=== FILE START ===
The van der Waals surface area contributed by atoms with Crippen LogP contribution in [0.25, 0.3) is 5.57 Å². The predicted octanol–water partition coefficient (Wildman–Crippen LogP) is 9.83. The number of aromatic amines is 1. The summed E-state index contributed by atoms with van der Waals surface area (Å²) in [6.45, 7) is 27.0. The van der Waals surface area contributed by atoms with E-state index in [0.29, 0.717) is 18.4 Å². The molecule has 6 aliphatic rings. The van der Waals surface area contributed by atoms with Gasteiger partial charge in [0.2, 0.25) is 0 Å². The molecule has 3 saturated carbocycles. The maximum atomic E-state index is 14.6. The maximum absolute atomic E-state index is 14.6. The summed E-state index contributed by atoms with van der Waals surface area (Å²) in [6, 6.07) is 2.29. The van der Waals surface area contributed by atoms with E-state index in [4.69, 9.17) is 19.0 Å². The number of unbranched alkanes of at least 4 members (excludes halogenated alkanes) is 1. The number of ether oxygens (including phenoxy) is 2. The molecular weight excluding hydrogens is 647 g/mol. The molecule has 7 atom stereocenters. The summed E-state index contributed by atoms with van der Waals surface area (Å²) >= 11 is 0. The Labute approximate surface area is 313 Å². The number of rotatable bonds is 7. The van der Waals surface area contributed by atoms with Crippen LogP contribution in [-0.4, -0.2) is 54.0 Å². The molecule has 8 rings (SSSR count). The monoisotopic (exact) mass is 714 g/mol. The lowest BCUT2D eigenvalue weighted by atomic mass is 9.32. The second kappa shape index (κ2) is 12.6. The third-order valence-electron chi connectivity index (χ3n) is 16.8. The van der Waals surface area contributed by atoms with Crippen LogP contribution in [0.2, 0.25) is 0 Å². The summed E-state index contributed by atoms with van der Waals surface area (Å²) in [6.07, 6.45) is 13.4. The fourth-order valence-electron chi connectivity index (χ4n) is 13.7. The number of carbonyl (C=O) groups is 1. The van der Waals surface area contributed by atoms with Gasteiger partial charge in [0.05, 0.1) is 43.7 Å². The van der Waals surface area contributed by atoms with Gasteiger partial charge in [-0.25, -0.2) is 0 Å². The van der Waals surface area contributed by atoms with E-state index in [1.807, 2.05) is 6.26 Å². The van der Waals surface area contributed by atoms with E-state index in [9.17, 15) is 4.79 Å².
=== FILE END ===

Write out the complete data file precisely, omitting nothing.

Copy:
The van der Waals surface area contributed by atoms with Crippen LogP contribution in [0.25, 0.3) is 5.57 Å². The predicted octanol–water partition coefficient (Wildman–Crippen LogP) is 9.83. The number of aromatic amines is 1. The summed E-state index contributed by atoms with van der Waals surface area (Å²) in [6.45, 7) is 27.0. The van der Waals surface area contributed by atoms with E-state index in [0.29, 0.717) is 18.4 Å². The molecule has 6 aliphatic rings. The van der Waals surface area contributed by atoms with Gasteiger partial charge in [0.2, 0.25) is 0 Å². The molecule has 3 saturated carbocycles. The maximum atomic E-state index is 14.6. The maximum absolute atomic E-state index is 14.6. The summed E-state index contributed by atoms with van der Waals surface area (Å²) in [6, 6.07) is 2.29. The van der Waals surface area contributed by atoms with E-state index in [4.69, 9.17) is 19.0 Å². The number of unbranched alkanes of at least 4 members (excludes halogenated alkanes) is 1. The number of ether oxygens (including phenoxy) is 2. The molecular weight excluding hydrogens is 647 g/mol. The molecule has 7 atom stereocenters. The summed E-state index contributed by atoms with van der Waals surface area (Å²) >= 11 is 0. The Labute approximate surface area is 313 Å². The number of rotatable bonds is 7. The van der Waals surface area contributed by atoms with Crippen LogP contribution in [-0.4, -0.2) is 54.0 Å². The molecule has 8 rings (SSSR count). The monoisotopic (exact) mass is 714 g/mol. The lowest BCUT2D eigenvalue weighted by atomic mass is 9.32. The second kappa shape index (κ2) is 12.6. The third-order valence-electron chi connectivity index (χ3n) is 16.8. The van der Waals surface area contributed by atoms with Crippen LogP contribution in [0.2, 0.25) is 0 Å². The summed E-state index contributed by atoms with van der Waals surface area (Å²) in [6.07, 6.45) is 13.4. The fourth-order valence-electron chi connectivity index (χ4n) is 13.7. The number of carbonyl (C=O) groups is 1. The van der Waals surface area contributed by atoms with Gasteiger partial charge in [0.05, 0.1) is 43.7 Å². The van der Waals surface area contributed by atoms with Gasteiger partial charge in [-0.25, -0.2) is 0 Å². The van der Waals surface area contributed by atoms with E-state index in [1.807, 2.05) is 6.26 Å². The van der Waals surface area contributed by atoms with E-state index in [9.17, 15) is 4.79 Å².